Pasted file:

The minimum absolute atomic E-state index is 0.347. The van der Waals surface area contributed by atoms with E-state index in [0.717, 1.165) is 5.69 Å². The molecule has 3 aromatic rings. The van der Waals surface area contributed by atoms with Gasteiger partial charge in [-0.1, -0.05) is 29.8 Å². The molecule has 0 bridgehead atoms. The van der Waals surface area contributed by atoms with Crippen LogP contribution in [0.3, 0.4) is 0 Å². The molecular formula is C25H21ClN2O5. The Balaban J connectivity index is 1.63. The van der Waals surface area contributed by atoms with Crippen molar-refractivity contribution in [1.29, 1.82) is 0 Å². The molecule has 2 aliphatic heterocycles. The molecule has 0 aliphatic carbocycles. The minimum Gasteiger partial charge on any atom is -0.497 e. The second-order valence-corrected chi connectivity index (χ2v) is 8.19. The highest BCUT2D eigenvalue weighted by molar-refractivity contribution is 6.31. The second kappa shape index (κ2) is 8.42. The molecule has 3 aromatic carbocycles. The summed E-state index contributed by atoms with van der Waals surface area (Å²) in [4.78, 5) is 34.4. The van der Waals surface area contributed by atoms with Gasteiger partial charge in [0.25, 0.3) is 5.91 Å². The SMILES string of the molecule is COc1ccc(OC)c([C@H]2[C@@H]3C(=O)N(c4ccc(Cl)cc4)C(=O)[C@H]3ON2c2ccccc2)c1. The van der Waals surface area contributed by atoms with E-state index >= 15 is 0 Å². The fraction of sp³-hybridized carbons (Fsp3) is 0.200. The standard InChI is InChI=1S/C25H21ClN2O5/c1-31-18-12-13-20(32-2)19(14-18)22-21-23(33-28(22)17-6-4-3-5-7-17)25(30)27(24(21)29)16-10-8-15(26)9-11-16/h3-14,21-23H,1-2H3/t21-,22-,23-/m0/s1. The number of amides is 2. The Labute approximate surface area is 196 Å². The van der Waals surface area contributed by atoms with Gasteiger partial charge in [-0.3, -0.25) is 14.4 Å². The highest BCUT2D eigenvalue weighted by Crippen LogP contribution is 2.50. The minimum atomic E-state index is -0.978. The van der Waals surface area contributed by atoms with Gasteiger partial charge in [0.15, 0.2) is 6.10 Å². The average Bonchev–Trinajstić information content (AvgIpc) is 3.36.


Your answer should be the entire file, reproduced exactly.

The minimum absolute atomic E-state index is 0.347. The van der Waals surface area contributed by atoms with E-state index in [0.717, 1.165) is 5.69 Å². The molecule has 3 aromatic rings. The van der Waals surface area contributed by atoms with Gasteiger partial charge in [-0.1, -0.05) is 29.8 Å². The molecule has 0 bridgehead atoms. The van der Waals surface area contributed by atoms with Crippen LogP contribution in [0.3, 0.4) is 0 Å². The molecular formula is C25H21ClN2O5. The Balaban J connectivity index is 1.63. The van der Waals surface area contributed by atoms with Crippen molar-refractivity contribution in [1.29, 1.82) is 0 Å². The molecule has 2 aliphatic heterocycles. The molecule has 0 aliphatic carbocycles. The minimum Gasteiger partial charge on any atom is -0.497 e. The second-order valence-corrected chi connectivity index (χ2v) is 8.19. The highest BCUT2D eigenvalue weighted by molar-refractivity contribution is 6.31. The second kappa shape index (κ2) is 8.42. The molecule has 3 aromatic carbocycles. The summed E-state index contributed by atoms with van der Waals surface area (Å²) in [4.78, 5) is 34.4. The van der Waals surface area contributed by atoms with Gasteiger partial charge in [0.25, 0.3) is 5.91 Å². The SMILES string of the molecule is COc1ccc(OC)c([C@H]2[C@@H]3C(=O)N(c4ccc(Cl)cc4)C(=O)[C@H]3ON2c2ccccc2)c1. The van der Waals surface area contributed by atoms with E-state index >= 15 is 0 Å². The fraction of sp³-hybridized carbons (Fsp3) is 0.200. The standard InChI is InChI=1S/C25H21ClN2O5/c1-31-18-12-13-20(32-2)19(14-18)22-21-23(33-28(22)17-6-4-3-5-7-17)25(30)27(24(21)29)16-10-8-15(26)9-11-16/h3-14,21-23H,1-2H3/t21-,22-,23-/m0/s1. The number of amides is 2. The Labute approximate surface area is 196 Å². The van der Waals surface area contributed by atoms with Gasteiger partial charge in [-0.3, -0.25) is 14.4 Å². The highest BCUT2D eigenvalue weighted by Crippen LogP contribution is 2.50. The minimum atomic E-state index is -0.978. The van der Waals surface area contributed by atoms with Gasteiger partial charge in [0.15, 0.2) is 6.10 Å². The average Bonchev–Trinajstić information content (AvgIpc) is 3.36.